You pay premiums, you don’t use the policy, and you get your money back. Sounds like a good deal, right? Of course it does. Who wants to give away their money? Of course, donating to charitable organizations is important, but who has ever heard of donating to an insurance company?
This sounds great, but what will it cost? Is this the best use of money? Like all insurance, you can’t make a blanket statement whether a rider is “good” or “bad” for an entire group of people. I hope what I found digging into the numbers and specimen contracts helps you decide if it’s worth it for your clients on an individual basis.
How does the rider work?
The simple answer is: if you don’t use your policy, you get money back. Of course, it wouldn’t be any fun if each carrier worked in the same way so here’s the breakdown.
- Carrier A: Returns 50% of your premium every 5 years, minus any benefits paid.
- Carrier B: Returns some premium upon cancellation, policy lapse, death or age 67. In each quote they have a table with the amount returns depending on the policy year. If you graphed the premium returned over time, you would end up with an exponential curve (which looks like the bottom half of the number 5.)
- Carrier C: At age 67, returns 100% of premium minus any benefits paid.
- Carrier D: You can select either an 80% or 50% returned at the end of 10 years, minus any benefits paid.
What does this look like in terms of numbers and premium?
I ran sample rates to see what the premiums paid and returned would look like. I asked myself what I would advise my friends and family to do. Our sample client is age 30, female, Arizona resident, office management making $100,000 annually, non-smoker and healthy. I quoted her a $5,000 benefit to age 67 with residual and a modified own occupation definition to age 67. According to the Council for Disability Awareness, our client has a 19% of becoming disabled for three months or longer. Numbers below.
In many cases, the cost of the rider is almost as much as the cost of the rest of the contract.
What does that look like over the next 37 years?
|Total Premium w/out ROP||Total Premium w/ ROP||Total Refunded Premium||Actual Cost of ROP Policy|
|Carrier D (80%)||$74,610.13||$141,549.42||$113,239.54||$28,309.88|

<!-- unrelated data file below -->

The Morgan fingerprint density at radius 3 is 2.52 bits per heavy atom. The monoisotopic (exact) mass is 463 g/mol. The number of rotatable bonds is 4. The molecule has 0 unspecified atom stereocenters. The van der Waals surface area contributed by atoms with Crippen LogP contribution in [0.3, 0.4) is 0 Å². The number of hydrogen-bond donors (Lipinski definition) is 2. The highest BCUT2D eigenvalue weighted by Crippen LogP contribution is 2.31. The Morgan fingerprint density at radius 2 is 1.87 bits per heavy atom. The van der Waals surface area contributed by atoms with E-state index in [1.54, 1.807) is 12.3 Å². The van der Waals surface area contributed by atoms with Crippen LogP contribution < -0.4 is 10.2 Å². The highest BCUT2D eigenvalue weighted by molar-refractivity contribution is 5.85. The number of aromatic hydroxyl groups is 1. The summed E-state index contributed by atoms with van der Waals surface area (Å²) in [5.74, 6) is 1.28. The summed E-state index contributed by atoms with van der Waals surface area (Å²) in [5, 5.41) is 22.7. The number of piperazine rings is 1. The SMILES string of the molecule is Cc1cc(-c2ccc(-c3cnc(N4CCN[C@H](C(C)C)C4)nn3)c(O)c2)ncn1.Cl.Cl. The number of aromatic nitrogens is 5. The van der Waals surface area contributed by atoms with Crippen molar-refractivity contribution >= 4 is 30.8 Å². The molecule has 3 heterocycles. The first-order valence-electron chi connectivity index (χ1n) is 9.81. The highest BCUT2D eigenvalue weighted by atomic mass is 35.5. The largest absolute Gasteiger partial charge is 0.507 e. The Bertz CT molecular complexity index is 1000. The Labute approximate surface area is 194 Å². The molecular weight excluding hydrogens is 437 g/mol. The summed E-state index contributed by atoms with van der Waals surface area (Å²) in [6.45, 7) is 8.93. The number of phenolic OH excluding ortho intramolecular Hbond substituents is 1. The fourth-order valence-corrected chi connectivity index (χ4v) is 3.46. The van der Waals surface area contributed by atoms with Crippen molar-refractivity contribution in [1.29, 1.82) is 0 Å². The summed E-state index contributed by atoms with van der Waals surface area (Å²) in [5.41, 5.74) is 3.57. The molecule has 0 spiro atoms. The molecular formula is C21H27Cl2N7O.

|Carrier D (50%)||$74,610.13||$109,535.17||$75,490.45||$34,044.72|
Out of the millions of financial scenarios for our clients, let’s pick two. In Scenario A, she is fiscally responsible and already into investing, saving and otherwise building wealth. In Scenario B, she is not in the habit of investing and is unlikely to be responsible enough to put away money every month toward investment or retirement (outside of her 401k). Either way, she’ll buy the policy because that’s the smart thing to do. In Scenario A, would the return from investing that money elsewhere be better over the next 37 years than ROP? In Scenario B, she’s saving a ton of money with the return of premium.
First, let’s project the current market 37 years out for each carrier using the annual cost of the ROP rider each year until she’s 67 to see what the numbers look like. (Disclaimer: I am not a financial advisor and this projection was done with basic Investing & Finance 101 knowledge and assuming these rates are stable, which they are not. These numbers are purely to look at the theory of ROP and not for investment purposes.)
The chart shows these investments might look like 37 years down the road.
Where does the money go for Client A and Client B?
|Net Cost w/ ROP||No ROP w/ Money Market||No ROP w/ CD||No ROP w/ T-Bond||No ROP w/ Index Fund|
|Carrier D (80%)||$(28,309.88)||$9,012.75||$34,005.02||$51,275.30||$517,328.87|
|Carrier D (50%)||$(34,044.72)||$(26,608.91)||$(12,262.85)||$(2,349.36)||$265,174.77|
The first column shows what she will pay over the course of the contract with ROP. The other columns are the non-ROP contract with the value from her investments at age 67. The non-bracketed numbers show when she comes out ahead.
Is Return of Premium worth it?
Before I understood that people don’t always make logical decisions, I would have said absolutely not. But as I get older, and hopefully wiser, I keep discovering that many people are not very good at delaying instant gratification for long term gain. If it were my sister in scenario B, I would say spend the money on ROP now to do yourself a favor in the long run. If my sister were more of the scenario A type, I would argue the return on investment is better without the ROP rider. And I’m sure my dear reader, that you can put together much better investments for our clients than I can.